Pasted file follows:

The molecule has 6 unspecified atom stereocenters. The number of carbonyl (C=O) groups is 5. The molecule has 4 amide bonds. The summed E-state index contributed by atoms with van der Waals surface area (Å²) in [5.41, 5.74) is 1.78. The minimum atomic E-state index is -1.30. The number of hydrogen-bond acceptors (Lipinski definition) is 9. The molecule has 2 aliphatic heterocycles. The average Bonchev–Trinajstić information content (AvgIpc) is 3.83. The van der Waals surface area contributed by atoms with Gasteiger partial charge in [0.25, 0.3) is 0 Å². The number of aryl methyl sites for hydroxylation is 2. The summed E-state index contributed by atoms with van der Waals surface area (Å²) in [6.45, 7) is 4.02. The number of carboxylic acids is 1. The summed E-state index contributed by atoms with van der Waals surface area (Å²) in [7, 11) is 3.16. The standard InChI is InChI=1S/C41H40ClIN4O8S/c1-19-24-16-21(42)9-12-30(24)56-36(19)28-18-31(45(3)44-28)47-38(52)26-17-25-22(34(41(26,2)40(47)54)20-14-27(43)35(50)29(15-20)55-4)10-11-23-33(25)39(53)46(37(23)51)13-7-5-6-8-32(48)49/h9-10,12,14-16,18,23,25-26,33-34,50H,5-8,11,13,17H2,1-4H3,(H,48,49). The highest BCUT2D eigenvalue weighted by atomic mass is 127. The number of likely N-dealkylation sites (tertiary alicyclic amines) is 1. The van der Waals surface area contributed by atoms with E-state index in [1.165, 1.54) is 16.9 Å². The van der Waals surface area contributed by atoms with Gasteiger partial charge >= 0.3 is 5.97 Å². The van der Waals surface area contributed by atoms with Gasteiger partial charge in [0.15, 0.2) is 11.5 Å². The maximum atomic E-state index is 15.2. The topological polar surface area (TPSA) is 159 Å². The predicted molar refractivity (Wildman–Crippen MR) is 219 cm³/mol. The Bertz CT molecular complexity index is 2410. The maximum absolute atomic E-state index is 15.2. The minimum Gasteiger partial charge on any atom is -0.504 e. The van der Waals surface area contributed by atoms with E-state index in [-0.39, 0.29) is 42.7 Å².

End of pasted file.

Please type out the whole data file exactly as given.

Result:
The molecule has 6 unspecified atom stereocenters. The number of carbonyl (C=O) groups is 5. The molecule has 4 amide bonds. The summed E-state index contributed by atoms with van der Waals surface area (Å²) in [5.41, 5.74) is 1.78. The minimum atomic E-state index is -1.30. The number of hydrogen-bond acceptors (Lipinski definition) is 9. The molecule has 2 aliphatic heterocycles. The average Bonchev–Trinajstić information content (AvgIpc) is 3.83. The van der Waals surface area contributed by atoms with Gasteiger partial charge in [0.25, 0.3) is 0 Å². The number of aryl methyl sites for hydroxylation is 2. The summed E-state index contributed by atoms with van der Waals surface area (Å²) in [6.45, 7) is 4.02. The number of carboxylic acids is 1. The summed E-state index contributed by atoms with van der Waals surface area (Å²) in [7, 11) is 3.16. The standard InChI is InChI=1S/C41H40ClIN4O8S/c1-19-24-16-21(42)9-12-30(24)56-36(19)28-18-31(45(3)44-28)47-38(52)26-17-25-22(34(41(26,2)40(47)54)20-14-27(43)35(50)29(15-20)55-4)10-11-23-33(25)39(53)46(37(23)51)13-7-5-6-8-32(48)49/h9-10,12,14-16,18,23,25-26,33-34,50H,5-8,11,13,17H2,1-4H3,(H,48,49). The highest BCUT2D eigenvalue weighted by atomic mass is 127. The number of likely N-dealkylation sites (tertiary alicyclic amines) is 1. The van der Waals surface area contributed by atoms with E-state index in [1.165, 1.54) is 16.9 Å². The van der Waals surface area contributed by atoms with Gasteiger partial charge >= 0.3 is 5.97 Å². The van der Waals surface area contributed by atoms with Gasteiger partial charge in [0.15, 0.2) is 11.5 Å². The maximum atomic E-state index is 15.2. The topological polar surface area (TPSA) is 159 Å². The predicted molar refractivity (Wildman–Crippen MR) is 219 cm³/mol. The Bertz CT molecular complexity index is 2410. The maximum absolute atomic E-state index is 15.2. The minimum Gasteiger partial charge on any atom is -0.504 e. The van der Waals surface area contributed by atoms with E-state index in [-0.39, 0.29) is 42.7 Å².